Brigham Young Enters the Salt Lake Valley
Gospel Art Picture Kit
In 1846, under the leadership of President Brigham Young, the Latter-day Saints journeyed west from Nauvoo across Iowa to the Missouri River, where they established a temporary home known as Winter Quarters.
In April 1847, President Young led an advance group of 143 men, 3 women, and 2 children west to locate a new settlement where Church members could live and worship in peace. This advance group, which included eight of the Twelve Apostles, took with them 72 wagons, 66 oxen, 89 horses, 52 mules, 19 cows, and 17 dogs. Well organized and united in purpose, they made good progress across Nebraska and Wyoming, reaching the present-day Wyoming-Utah border on 12 July.
At about this time President Young became ill and could not travel. Most of the group continued on, while President Young and others who were sick rested and then traveled as they could. On 21 July, Elder Orson Pratt and Erastus Snow entered the Salt Lake Valley and spent the day exploring it. Meanwhile President Young, still sick, made his way toward the valley riding in Elder Wilford Woodruff’s carriage. On 24 July they came into full view of the valley. Regarding this moment, Elder Woodruff later recalled:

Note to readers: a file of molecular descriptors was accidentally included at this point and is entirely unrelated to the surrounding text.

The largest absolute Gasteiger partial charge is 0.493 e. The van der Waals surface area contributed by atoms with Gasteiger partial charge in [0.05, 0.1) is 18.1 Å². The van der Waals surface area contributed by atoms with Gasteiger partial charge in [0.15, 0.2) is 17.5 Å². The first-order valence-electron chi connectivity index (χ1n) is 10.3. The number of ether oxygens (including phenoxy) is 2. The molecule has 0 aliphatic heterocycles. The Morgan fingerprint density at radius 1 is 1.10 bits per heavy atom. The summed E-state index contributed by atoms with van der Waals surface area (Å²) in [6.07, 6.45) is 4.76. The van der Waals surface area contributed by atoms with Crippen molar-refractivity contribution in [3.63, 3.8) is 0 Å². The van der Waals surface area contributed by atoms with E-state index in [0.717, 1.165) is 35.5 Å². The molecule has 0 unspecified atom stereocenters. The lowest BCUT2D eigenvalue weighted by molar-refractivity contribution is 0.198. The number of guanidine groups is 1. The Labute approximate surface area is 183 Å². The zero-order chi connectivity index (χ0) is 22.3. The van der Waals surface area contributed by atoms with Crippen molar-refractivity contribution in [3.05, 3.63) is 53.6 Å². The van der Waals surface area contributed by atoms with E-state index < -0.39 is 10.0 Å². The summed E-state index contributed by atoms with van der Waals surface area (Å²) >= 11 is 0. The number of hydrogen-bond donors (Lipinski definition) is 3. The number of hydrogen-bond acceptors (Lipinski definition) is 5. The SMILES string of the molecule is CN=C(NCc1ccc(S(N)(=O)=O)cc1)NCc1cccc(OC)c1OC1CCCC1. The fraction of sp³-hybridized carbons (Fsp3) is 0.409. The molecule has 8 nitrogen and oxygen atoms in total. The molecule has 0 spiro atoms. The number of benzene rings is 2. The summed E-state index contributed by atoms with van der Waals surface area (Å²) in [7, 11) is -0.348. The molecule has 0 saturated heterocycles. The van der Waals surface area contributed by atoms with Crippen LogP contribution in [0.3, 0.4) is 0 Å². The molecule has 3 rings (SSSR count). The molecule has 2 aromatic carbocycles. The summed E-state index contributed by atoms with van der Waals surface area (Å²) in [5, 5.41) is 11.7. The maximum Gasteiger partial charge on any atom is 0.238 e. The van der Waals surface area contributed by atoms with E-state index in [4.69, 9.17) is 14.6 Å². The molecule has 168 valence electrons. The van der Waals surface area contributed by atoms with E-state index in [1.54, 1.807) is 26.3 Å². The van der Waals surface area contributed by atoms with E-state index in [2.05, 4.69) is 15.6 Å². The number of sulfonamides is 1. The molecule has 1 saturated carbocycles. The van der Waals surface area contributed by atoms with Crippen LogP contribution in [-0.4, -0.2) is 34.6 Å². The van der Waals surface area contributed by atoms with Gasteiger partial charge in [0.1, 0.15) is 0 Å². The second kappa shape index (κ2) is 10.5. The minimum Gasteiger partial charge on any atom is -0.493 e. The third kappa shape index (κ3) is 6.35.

“While gazing upon the scene before us, [President Young] was enwrapped in vision for several minutes. He had seen the valley before in vision, and upon this occasion he saw the future glory of Zion and of Israel, as they would be, planted in the valleys of these mountains. When the vision had passed, he said, ‘It is enough. This is the right place. Drive on’ ” (quoted in “Pioneers’ Day,” Deseret Evening News, 26 July 1880, 2).
The journey of about 1,000 miles from Winter Quarters was over, and President Young soon regained his health. The advance group and those who followed wasted no time in establishing their new community. Over the next 20 years, thousands of Latter-day Saints traveled over the Mormon Trail to settle in the Salt Lake Valley and the surrounding regions. (See William G. Hartley, “Gathering the Dispersed Nauvoo Saints, 1847–1852,” Ensign, July 1997, 19–22.)
After traveling across Iowa in 1846, the following year the Latter-day Saints were ready to continue their journey west in search of a safe home. During the spring and summer of 1847, President Brigham Young led an advance group of 148 pioneers about 1,000 miles to the Salt Lake Valley. Before reaching the valley, however, President Young and others became ill. On 24 July, from a bed made up in Elder Wilford Woodruff’s carriage, President Young had his first full view of the valley. Having seen the valley before in a vision, President Young declared the site to be “the right place” for the Saints’ new home. In the years ahead, thousands of Church members would come to settle in the Salt Lake Valley and the surrounding area.
Artist, Glen S. Hopkinson
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